Instead of butter, would become "the cheese;"
      A low term for distinction. Whence the name
         I know not: gents invented it; and these
      Gave not an etymology. I see no
         Likelier than this, which with their taste agrees;
      The caseine element I conceive to mean no
      Less than the beau ideal of the Casino." -- p.12.

       "Wise were the Augurers of old, nor erred
         In substance, deeming that the life of man--
         (This is a new reflection, spick and span)--
      May be much influenced by the flight of birds.
         Our senate can no longer hold their house
         When culminates the evil star of grouse;
      And stoutest patriots will their shot-belts gird
      When first o'er stubble-field hath partridge whirred." -- p.12.
In these others there is more purpose, with a no less definite conciseness:

        "Comes forth the first great poet. Then a number
        Of followers leave much literary lumber.

      He cuts his phrases in the sapling grain
         Of language; and so weaves them at his will.
      They from his wickerwork extract with pain
         The wands now warped and stiffened, which but ill
      Bend to their second-hand employment." -- pp. 4, 5.

               "What's life? A riddle;
      Or sieve which sifts you thro' it in the middle." -- p.45.
The misadventures of the five friends on their road to Nornyth are very sufficiently described:

      "The night was cold and cloudy as they topped
        A moorland slope, and met the bitter blast,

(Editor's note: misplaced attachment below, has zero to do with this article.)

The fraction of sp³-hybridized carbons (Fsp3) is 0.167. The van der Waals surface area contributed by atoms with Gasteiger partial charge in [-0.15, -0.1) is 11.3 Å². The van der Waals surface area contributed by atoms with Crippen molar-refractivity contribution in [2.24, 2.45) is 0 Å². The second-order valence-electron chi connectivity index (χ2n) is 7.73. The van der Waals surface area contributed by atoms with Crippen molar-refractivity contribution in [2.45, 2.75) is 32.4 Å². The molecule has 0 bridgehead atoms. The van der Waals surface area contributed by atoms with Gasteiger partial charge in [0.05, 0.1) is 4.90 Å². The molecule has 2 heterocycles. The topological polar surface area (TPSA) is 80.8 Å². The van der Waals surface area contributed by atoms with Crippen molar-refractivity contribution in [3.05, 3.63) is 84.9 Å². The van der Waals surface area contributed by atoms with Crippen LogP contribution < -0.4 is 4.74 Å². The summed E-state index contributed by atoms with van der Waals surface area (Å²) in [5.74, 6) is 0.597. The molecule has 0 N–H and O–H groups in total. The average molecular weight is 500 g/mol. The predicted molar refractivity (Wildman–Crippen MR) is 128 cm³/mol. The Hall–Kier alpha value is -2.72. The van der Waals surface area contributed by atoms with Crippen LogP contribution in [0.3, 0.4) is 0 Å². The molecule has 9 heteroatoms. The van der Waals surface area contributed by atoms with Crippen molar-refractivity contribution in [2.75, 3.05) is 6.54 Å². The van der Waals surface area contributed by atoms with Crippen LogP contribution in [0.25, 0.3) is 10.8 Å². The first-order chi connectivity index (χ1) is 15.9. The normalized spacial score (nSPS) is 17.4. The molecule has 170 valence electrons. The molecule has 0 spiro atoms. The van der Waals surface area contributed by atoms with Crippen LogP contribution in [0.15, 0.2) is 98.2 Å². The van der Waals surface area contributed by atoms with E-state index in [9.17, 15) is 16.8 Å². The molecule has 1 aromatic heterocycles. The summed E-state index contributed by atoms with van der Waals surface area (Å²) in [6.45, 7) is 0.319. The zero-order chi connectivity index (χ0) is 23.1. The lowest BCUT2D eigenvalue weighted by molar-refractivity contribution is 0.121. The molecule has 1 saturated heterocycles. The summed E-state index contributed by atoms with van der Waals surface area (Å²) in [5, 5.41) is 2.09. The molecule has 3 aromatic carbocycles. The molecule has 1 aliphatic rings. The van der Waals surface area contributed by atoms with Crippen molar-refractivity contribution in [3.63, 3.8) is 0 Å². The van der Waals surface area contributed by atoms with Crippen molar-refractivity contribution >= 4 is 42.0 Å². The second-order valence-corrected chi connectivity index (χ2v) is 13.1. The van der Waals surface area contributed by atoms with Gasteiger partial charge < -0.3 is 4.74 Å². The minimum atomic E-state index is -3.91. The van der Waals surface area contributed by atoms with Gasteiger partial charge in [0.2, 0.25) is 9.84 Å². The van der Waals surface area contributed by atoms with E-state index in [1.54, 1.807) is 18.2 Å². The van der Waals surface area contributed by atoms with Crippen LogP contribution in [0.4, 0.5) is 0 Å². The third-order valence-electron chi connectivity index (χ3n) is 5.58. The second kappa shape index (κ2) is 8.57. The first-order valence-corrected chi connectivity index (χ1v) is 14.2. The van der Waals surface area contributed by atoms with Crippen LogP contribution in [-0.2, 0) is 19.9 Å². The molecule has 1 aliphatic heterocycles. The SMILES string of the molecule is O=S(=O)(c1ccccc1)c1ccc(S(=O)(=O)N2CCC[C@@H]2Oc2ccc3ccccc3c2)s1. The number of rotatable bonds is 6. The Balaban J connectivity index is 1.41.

So cutting that their ears it almost cropped;
        And rain began to fall extremely fast.
      A broken sign-post left them in great doubt
        About two roads; and, when an hour was passed,
      They learned their error from a lucid lout;
      Soon after, one by one, their lamps went out." -- p.29.
There remains to point out one fault, -- and that the last fault the occurrence of which could be looked for, after so clearly expressed an intention as this:

      "But, if an Author takes to writing fine,
        (Which means, I think, an artificial tone),
      The public sicken and won't read a line.
      I hope there's nothing of this sort in mine." -- p.6.
A quotation or two will fully explain our meaning: and we would seriously ask Mr. Cayley to reflect whether he has always borne his principle in mind, and avoided "writing fine;" whether he has not sometimes fallen into high-flown common-place of the most undisguised stamp, rendered, more over, doubly inexcusable and out of place by being put into the mouth of one of the personages of the poem; It is Sir Reginald Mohun that speaks; and truly, though not thrust forward as a "wondrous paragon of praise," he must be confessed to be,

      "Judging by specimens the author quotes,
        An utterer of most ordinary phrases,"
not words only and sentences, but real phrases, in the more distinct and specific sense of the term.


            "`There, while yet a new born thing,
          Death o'er my cradle waved his darksome wing;
      My mother died to give me birth: forlorn
          I came into the world, a babe of woe,
      Ill-omened from my childhood's early morn;
         Yet heir to what the idolators of show